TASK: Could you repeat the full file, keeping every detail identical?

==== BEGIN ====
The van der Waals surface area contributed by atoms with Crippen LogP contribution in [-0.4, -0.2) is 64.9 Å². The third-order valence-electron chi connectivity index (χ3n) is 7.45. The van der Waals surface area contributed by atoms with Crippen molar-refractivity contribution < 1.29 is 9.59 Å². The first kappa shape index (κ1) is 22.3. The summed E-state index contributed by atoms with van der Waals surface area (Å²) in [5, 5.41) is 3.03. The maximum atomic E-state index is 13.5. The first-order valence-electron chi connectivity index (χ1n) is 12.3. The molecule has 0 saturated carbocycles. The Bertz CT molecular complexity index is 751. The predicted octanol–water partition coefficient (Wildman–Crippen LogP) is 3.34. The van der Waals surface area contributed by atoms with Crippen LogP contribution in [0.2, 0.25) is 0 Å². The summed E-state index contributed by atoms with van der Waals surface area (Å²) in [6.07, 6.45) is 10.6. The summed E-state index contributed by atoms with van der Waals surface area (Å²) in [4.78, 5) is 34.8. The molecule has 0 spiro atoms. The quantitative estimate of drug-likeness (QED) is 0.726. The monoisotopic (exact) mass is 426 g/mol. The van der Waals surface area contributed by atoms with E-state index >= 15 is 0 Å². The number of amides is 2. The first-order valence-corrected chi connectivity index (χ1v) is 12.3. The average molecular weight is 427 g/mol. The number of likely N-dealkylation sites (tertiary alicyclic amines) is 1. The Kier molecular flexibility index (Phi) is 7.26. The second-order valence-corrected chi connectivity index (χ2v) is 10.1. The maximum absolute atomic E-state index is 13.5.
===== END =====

The van der Waals surface area contributed by atoms with Crippen LogP contribution in [-0.4, -0.2) is 64.9 Å². The third-order valence-electron chi connectivity index (χ3n) is 7.45. The van der Waals surface area contributed by atoms with Crippen molar-refractivity contribution < 1.29 is 9.59 Å². The first kappa shape index (κ1) is 22.3. The summed E-state index contributed by atoms with van der Waals surface area (Å²) in [5, 5.41) is 3.03. The maximum atomic E-state index is 13.5. The first-order valence-electron chi connectivity index (χ1n) is 12.3. The molecule has 0 saturated carbocycles. The Bertz CT molecular complexity index is 751. The predicted octanol–water partition coefficient (Wildman–Crippen LogP) is 3.34. The van der Waals surface area contributed by atoms with Crippen LogP contribution in [0.2, 0.25) is 0 Å². The summed E-state index contributed by atoms with van der Waals surface area (Å²) in [6.07, 6.45) is 10.6. The summed E-state index contributed by atoms with van der Waals surface area (Å²) in [4.78, 5) is 34.8. The molecule has 0 spiro atoms. The quantitative estimate of drug-likeness (QED) is 0.726. The monoisotopic (exact) mass is 426 g/mol. The van der Waals surface area contributed by atoms with E-state index >= 15 is 0 Å². The number of amides is 2. The first-order valence-corrected chi connectivity index (χ1v) is 12.3. The average molecular weight is 427 g/mol. The number of likely N-dealkylation sites (tertiary alicyclic amines) is 1. The Kier molecular flexibility index (Phi) is 7.26. The second-order valence-corrected chi connectivity index (χ2v) is 10.1. The maximum absolute atomic E-state index is 13.5.